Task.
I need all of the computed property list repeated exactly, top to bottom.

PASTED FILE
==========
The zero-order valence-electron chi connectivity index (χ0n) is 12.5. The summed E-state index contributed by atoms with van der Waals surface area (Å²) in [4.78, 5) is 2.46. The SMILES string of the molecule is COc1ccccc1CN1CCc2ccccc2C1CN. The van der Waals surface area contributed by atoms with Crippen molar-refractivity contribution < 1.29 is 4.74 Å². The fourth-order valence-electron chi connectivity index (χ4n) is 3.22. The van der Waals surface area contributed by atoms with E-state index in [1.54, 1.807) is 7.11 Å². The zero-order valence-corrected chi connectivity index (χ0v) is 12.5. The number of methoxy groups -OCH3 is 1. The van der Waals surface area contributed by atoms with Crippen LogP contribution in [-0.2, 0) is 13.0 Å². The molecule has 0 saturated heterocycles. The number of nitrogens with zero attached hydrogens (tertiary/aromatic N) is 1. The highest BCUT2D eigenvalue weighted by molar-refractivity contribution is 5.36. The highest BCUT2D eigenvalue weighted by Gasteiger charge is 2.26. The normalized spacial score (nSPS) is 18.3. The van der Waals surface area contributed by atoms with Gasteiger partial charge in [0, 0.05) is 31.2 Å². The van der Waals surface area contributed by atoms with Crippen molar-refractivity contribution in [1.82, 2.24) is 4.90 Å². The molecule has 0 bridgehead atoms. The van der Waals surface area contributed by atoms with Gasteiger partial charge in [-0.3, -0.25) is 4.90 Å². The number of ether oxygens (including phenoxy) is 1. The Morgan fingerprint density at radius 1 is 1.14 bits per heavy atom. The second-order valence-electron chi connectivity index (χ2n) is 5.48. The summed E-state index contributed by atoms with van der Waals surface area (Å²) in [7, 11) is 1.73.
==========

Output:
The zero-order valence-electron chi connectivity index (χ0n) is 12.5. The summed E-state index contributed by atoms with van der Waals surface area (Å²) in [4.78, 5) is 2.46. The SMILES string of the molecule is COc1ccccc1CN1CCc2ccccc2C1CN. The van der Waals surface area contributed by atoms with Crippen molar-refractivity contribution < 1.29 is 4.74 Å². The fourth-order valence-electron chi connectivity index (χ4n) is 3.22. The van der Waals surface area contributed by atoms with E-state index in [1.54, 1.807) is 7.11 Å². The zero-order valence-corrected chi connectivity index (χ0v) is 12.5. The number of methoxy groups -OCH3 is 1. The van der Waals surface area contributed by atoms with Crippen LogP contribution in [-0.2, 0) is 13.0 Å². The molecule has 0 saturated heterocycles. The number of nitrogens with zero attached hydrogens (tertiary/aromatic N) is 1. The highest BCUT2D eigenvalue weighted by molar-refractivity contribution is 5.36. The highest BCUT2D eigenvalue weighted by Gasteiger charge is 2.26. The normalized spacial score (nSPS) is 18.3. The van der Waals surface area contributed by atoms with Gasteiger partial charge in [0, 0.05) is 31.2 Å². The van der Waals surface area contributed by atoms with Crippen molar-refractivity contribution in [1.82, 2.24) is 4.90 Å². The molecule has 0 bridgehead atoms. The van der Waals surface area contributed by atoms with Gasteiger partial charge in [-0.3, -0.25) is 4.90 Å². The number of ether oxygens (including phenoxy) is 1. The Morgan fingerprint density at radius 1 is 1.14 bits per heavy atom. The second-order valence-electron chi connectivity index (χ2n) is 5.48. The summed E-state index contributed by atoms with van der Waals surface area (Å²) in [7, 11) is 1.73.